Telling empowering stories, South Africans want to hear

Monday, 06 March 2023 17:37

Colorectal Cancer Awareness Month - listen to your gut.

Health Reporter.

March is National Colorectal Cancer Awareness Month, a time dedicated to raising awareness of a disease that affects 1 in 77 men, and 1 in 132 women in South Africa every year. Colorectal cancer (also known as bowel cancer) is the second most common cancer in men after prostate cancer, and the third most common cancer in women after breast and cervical cancer.

Many people are unaware of the risks that colorectal cancer presents, while others don't like to talk about diseases that happen "down there." However, colorectal screening can accurately detect colorectal cancer long before the disease causes symptoms, and early detection may save lives.

Survival is dependent on the stage of the disease at diagnosis. If the cancer is diagnosed at a localised stage, the survival rate is 91%. If the cancer has spread to surrounding tissues or organs and/or the regional lymph nodes, the 5-year survival rate is 72%.2 When colorectal cancer has already spread to distant sites by the time it is diagnosed, it is referred to as metastatic (stage IV) colorectal cancer, and the 5-year survival rate is 14%.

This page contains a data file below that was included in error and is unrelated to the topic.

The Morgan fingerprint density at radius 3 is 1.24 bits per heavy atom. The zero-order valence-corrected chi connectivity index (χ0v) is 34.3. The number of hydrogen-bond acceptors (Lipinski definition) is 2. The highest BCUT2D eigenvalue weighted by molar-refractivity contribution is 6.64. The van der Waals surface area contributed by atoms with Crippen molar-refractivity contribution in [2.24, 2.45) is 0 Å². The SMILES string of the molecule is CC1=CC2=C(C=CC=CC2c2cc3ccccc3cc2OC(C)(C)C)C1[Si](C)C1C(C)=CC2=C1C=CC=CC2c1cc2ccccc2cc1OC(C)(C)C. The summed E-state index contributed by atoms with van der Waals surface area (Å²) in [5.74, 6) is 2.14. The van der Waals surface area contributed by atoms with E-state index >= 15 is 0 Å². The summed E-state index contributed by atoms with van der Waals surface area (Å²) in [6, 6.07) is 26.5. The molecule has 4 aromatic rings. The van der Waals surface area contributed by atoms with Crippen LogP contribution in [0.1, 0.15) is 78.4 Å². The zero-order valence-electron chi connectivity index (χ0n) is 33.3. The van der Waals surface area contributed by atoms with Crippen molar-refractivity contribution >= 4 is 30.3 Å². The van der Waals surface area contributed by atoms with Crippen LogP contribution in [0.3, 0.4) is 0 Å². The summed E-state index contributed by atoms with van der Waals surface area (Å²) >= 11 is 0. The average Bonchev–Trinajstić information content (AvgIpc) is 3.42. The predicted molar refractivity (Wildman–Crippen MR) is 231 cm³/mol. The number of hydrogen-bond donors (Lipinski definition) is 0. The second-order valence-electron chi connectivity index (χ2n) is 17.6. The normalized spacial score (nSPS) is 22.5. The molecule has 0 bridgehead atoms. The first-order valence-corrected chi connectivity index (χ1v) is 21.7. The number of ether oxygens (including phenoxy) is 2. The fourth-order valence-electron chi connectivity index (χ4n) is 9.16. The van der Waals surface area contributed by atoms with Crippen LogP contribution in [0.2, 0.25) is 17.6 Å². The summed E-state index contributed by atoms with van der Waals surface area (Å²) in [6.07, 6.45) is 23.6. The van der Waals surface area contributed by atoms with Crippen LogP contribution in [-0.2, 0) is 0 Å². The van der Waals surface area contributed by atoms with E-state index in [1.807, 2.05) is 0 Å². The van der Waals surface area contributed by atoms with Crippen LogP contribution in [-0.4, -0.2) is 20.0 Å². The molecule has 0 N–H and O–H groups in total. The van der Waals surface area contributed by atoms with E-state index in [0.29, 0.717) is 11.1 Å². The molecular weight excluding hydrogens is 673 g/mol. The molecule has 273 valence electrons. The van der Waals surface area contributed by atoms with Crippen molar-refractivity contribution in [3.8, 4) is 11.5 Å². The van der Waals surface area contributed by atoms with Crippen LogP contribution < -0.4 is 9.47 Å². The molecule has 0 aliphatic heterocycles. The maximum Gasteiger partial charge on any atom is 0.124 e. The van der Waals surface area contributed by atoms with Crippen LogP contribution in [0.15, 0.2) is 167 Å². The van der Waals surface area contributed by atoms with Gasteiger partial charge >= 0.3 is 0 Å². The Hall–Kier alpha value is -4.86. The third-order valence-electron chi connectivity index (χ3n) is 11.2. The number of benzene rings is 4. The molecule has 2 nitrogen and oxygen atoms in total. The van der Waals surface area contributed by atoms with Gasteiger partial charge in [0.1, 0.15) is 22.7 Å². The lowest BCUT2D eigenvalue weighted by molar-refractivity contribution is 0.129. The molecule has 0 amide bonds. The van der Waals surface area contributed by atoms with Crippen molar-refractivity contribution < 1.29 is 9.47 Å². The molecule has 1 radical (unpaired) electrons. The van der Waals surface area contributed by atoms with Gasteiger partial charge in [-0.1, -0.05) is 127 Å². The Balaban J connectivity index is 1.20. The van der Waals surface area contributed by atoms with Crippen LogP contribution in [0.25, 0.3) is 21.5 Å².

Colorectal cancer is one of the leading causes of malignancy related illness and death worldwide," says Dr Thulo Molefi, Specialist and Senior Lecturer at the Department of Medical Oncology at Steve Biko Academic Hospital and the University of Pretoria. "The high incidence in Africa is thought to be related to high exposure to carcinogens such as processed meats, alcohol and smoking, as well as rising westernisation and sedentary lifestyles, resulting in obesity. South Africa doesn’t have a national screening program, however, based on international data we encourage everyone over the age of 50 to have a screening test. This will often include a colonoscopy, a physical examination and testing for blood not readily seen in the stool where necessary. Despite the difficulties potential patients experience in accessing cancer screening services in South Africa, particularly in the public health sector, it's prudent that people at risk seek out such services, as detecting colon cancer at its early stages leads to better disease outcomes."